Many teams develop their own SOPs; however with team membership turnover, sometimes SOPs get lost in the mix and are seldom recorded somewhere (if at all) that everyone can access. There are countless A-thru-Z detailed CQB how-to's from Mil/Gov sources and the civilian tactical community alike. I've received instruction from a few different courses and agencies; I'd rather go with the most widely available, simplest to reference document, and this one works for me.
For reviewing, I've hosted a PDF excerpt from FM 3-19.4, the Military Police Leader's Handbook:
https://docs.google.com/file/d/0B-j_TGX ... jg/preview
For the full FM, and downloading/printing:
http://armypubs.army.mil/doctrine/DR_pu ... 3_19x4.pdf
(full PDF pgs 171-207, pub pgs 4-52 - 4-88)
NOTES ON ROOM CLEARING
- This isn't a refined science. Every example shown is just a baseline. Go ahead, master these skills but once you run into a room and stumble over some desks & chairs, you'll feel like you're back at square one. And that's ok. Adapt & overcome.
- Where the #1 guy is concerned: Always take the path of least resistance. Your eyes are the first in, you'll likely be the first gun in place covering the room. The faster and sooner, the better. (that's NOT what she said)
- The guy in front of you is never wrong. Maybe you're the #2 or #3 guy, and already know the dimensions of the room you're clearing and therefore exactly where you'll end up. BUT…the guy ahead of you went the wrong way; because maybe the guy ahead of him went the wrong way. Whaddya do?! Go the opposite way of the guy in front of you. It keeps your team's coverage of the room as dominant as possible.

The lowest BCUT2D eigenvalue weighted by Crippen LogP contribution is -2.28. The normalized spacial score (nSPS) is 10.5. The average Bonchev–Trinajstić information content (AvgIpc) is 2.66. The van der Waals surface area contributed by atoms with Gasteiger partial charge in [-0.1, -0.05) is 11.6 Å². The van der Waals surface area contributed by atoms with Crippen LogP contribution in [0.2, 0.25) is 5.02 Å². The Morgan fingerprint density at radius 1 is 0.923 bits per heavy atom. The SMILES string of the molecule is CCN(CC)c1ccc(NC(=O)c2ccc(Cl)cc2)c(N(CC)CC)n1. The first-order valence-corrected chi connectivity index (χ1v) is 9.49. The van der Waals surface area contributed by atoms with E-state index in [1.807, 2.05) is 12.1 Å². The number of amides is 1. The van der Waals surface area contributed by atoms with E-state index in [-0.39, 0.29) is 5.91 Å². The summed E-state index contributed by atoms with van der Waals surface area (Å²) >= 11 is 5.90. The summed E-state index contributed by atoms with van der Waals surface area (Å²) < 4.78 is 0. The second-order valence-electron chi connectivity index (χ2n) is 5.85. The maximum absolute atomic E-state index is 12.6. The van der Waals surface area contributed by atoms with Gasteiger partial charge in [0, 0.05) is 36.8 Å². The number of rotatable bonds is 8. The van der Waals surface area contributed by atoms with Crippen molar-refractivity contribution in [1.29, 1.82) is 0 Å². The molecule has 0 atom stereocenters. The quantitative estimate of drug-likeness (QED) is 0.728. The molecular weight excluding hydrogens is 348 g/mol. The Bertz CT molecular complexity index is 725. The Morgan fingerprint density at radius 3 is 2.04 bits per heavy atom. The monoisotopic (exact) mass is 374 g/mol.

- What precautions should a SAW gunner take? 1) There may be game/event ruling specifically governing SAWs within structures. 2) If the building interior is very cluttered, you may want to be the #4 man instead of weaving through tons of crap with your SAW. No offense, but the guy with the M4/AK-47/SMG will get there faster and smoother, and respond to a threat quicker.
- Standardized communication/prowords. “I’m up.” is generally regarded as being good to go. Of course, so does “Good to go.” But then there are phrases like “I’m down.” On some teams, that means you’re out of the fight, such as weapon malfunction; and of course there’s the “I’m down” that means you’re hit/wounded/asthma attack/stubbed toe. On a mag change, do you call out “Reloading”, or “#2, Down”? The main concern in most cases is what the enemy in the next room/building is hearing your team hollering. Maybe that matters to you, maybe not.
- My personal preference for a fire team: once entry is made and he's not needed, #4 guy should about-face and cover back out the doorway. Whether you've breached a one-room structure, or exited a hallway into a room in a multi-room/multi-floor structure, I say CoverYourAss. This is another good reason for keeping the SAW as #4.
- My personal preference for clearing a multi-room w/ squad: whether it's a squad of 15 or small as 7 or 8, keep some guys in the central hallway, or at entrances to the floor/building if possible. Seal off the objective while you make it your bitch
-Worth quoting verbatim >>
(FM 3-19.4, pg 4-62) wrote:The muzzle of the clearing team's weapons should always be pointing wherever that soldier is looking.